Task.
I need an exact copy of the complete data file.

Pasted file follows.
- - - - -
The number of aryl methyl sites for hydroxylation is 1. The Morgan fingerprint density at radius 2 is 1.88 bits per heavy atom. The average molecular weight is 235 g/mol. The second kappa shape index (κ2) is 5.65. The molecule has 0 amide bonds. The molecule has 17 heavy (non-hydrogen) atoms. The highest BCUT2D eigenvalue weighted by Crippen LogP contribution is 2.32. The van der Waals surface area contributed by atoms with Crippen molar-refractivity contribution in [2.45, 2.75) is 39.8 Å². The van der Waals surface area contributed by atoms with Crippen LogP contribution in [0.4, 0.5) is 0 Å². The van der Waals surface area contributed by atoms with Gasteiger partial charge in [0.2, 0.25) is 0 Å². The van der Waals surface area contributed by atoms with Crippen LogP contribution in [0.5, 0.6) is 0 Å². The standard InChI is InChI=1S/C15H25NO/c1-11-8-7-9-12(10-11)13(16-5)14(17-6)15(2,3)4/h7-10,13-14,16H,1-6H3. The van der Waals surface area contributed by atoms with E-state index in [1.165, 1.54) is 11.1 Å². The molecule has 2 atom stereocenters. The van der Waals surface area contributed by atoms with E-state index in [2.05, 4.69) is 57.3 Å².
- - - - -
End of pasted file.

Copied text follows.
The number of aryl methyl sites for hydroxylation is 1. The Morgan fingerprint density at radius 2 is 1.88 bits per heavy atom. The average molecular weight is 235 g/mol. The second kappa shape index (κ2) is 5.65. The molecule has 0 amide bonds. The molecule has 17 heavy (non-hydrogen) atoms. The highest BCUT2D eigenvalue weighted by Crippen LogP contribution is 2.32. The van der Waals surface area contributed by atoms with Crippen molar-refractivity contribution in [2.45, 2.75) is 39.8 Å². The van der Waals surface area contributed by atoms with Crippen LogP contribution in [0.4, 0.5) is 0 Å². The van der Waals surface area contributed by atoms with Gasteiger partial charge in [0.2, 0.25) is 0 Å². The van der Waals surface area contributed by atoms with Crippen LogP contribution in [0.5, 0.6) is 0 Å². The standard InChI is InChI=1S/C15H25NO/c1-11-8-7-9-12(10-11)13(16-5)14(17-6)15(2,3)4/h7-10,13-14,16H,1-6H3. The van der Waals surface area contributed by atoms with E-state index in [1.165, 1.54) is 11.1 Å². The molecule has 2 atom stereocenters. The van der Waals surface area contributed by atoms with E-state index in [2.05, 4.69) is 57.3 Å².